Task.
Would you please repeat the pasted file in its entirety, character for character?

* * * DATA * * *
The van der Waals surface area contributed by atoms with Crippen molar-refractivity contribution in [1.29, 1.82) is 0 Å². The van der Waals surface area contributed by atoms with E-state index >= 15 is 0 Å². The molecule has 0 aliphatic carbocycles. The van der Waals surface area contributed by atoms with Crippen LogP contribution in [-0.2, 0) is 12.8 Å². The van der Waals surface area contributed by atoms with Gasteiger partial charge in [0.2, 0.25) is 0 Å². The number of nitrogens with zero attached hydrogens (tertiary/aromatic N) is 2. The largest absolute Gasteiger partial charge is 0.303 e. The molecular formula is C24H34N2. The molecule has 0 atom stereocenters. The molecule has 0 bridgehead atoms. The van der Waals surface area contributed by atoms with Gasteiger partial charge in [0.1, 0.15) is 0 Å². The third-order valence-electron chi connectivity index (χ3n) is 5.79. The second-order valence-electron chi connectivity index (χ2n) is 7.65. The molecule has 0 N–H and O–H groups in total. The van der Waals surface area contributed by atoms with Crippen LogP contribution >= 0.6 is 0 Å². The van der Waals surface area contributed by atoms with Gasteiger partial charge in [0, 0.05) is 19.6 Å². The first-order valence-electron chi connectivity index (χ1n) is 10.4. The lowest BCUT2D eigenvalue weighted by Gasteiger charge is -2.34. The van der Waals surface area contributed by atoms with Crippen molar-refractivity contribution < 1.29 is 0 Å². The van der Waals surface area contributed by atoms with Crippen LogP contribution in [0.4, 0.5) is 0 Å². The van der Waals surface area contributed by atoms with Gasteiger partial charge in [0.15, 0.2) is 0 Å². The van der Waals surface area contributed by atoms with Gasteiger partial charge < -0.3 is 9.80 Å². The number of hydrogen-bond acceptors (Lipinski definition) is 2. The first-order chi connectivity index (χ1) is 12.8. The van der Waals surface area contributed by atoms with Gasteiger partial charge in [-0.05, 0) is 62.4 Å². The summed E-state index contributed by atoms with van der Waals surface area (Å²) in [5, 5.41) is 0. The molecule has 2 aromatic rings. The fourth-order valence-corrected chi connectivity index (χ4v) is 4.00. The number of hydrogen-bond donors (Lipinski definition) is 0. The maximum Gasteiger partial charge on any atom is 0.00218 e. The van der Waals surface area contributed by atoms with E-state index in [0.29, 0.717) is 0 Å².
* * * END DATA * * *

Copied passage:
The van der Waals surface area contributed by atoms with Crippen molar-refractivity contribution in [1.29, 1.82) is 0 Å². The van der Waals surface area contributed by atoms with E-state index >= 15 is 0 Å². The molecule has 0 aliphatic carbocycles. The van der Waals surface area contributed by atoms with Crippen LogP contribution in [-0.2, 0) is 12.8 Å². The van der Waals surface area contributed by atoms with Gasteiger partial charge in [0.2, 0.25) is 0 Å². The number of nitrogens with zero attached hydrogens (tertiary/aromatic N) is 2. The largest absolute Gasteiger partial charge is 0.303 e. The molecular formula is C24H34N2. The molecule has 0 atom stereocenters. The molecule has 0 bridgehead atoms. The van der Waals surface area contributed by atoms with Gasteiger partial charge in [0.1, 0.15) is 0 Å². The third-order valence-electron chi connectivity index (χ3n) is 5.79. The second-order valence-electron chi connectivity index (χ2n) is 7.65. The molecule has 0 N–H and O–H groups in total. The van der Waals surface area contributed by atoms with Crippen LogP contribution >= 0.6 is 0 Å². The van der Waals surface area contributed by atoms with Gasteiger partial charge in [0, 0.05) is 19.6 Å². The first-order valence-electron chi connectivity index (χ1n) is 10.4. The lowest BCUT2D eigenvalue weighted by Gasteiger charge is -2.34. The van der Waals surface area contributed by atoms with Crippen molar-refractivity contribution < 1.29 is 0 Å². The van der Waals surface area contributed by atoms with Crippen LogP contribution in [0.4, 0.5) is 0 Å². The van der Waals surface area contributed by atoms with Gasteiger partial charge in [0.15, 0.2) is 0 Å². The van der Waals surface area contributed by atoms with Gasteiger partial charge < -0.3 is 9.80 Å². The number of hydrogen-bond acceptors (Lipinski definition) is 2. The first-order chi connectivity index (χ1) is 12.8. The van der Waals surface area contributed by atoms with Gasteiger partial charge in [-0.05, 0) is 62.4 Å². The summed E-state index contributed by atoms with van der Waals surface area (Å²) in [5, 5.41) is 0. The molecule has 2 aromatic rings. The fourth-order valence-corrected chi connectivity index (χ4v) is 4.00. The number of hydrogen-bond donors (Lipinski definition) is 0. The maximum Gasteiger partial charge on any atom is 0.00218 e. The van der Waals surface area contributed by atoms with E-state index in [0.29, 0.717) is 0 Å².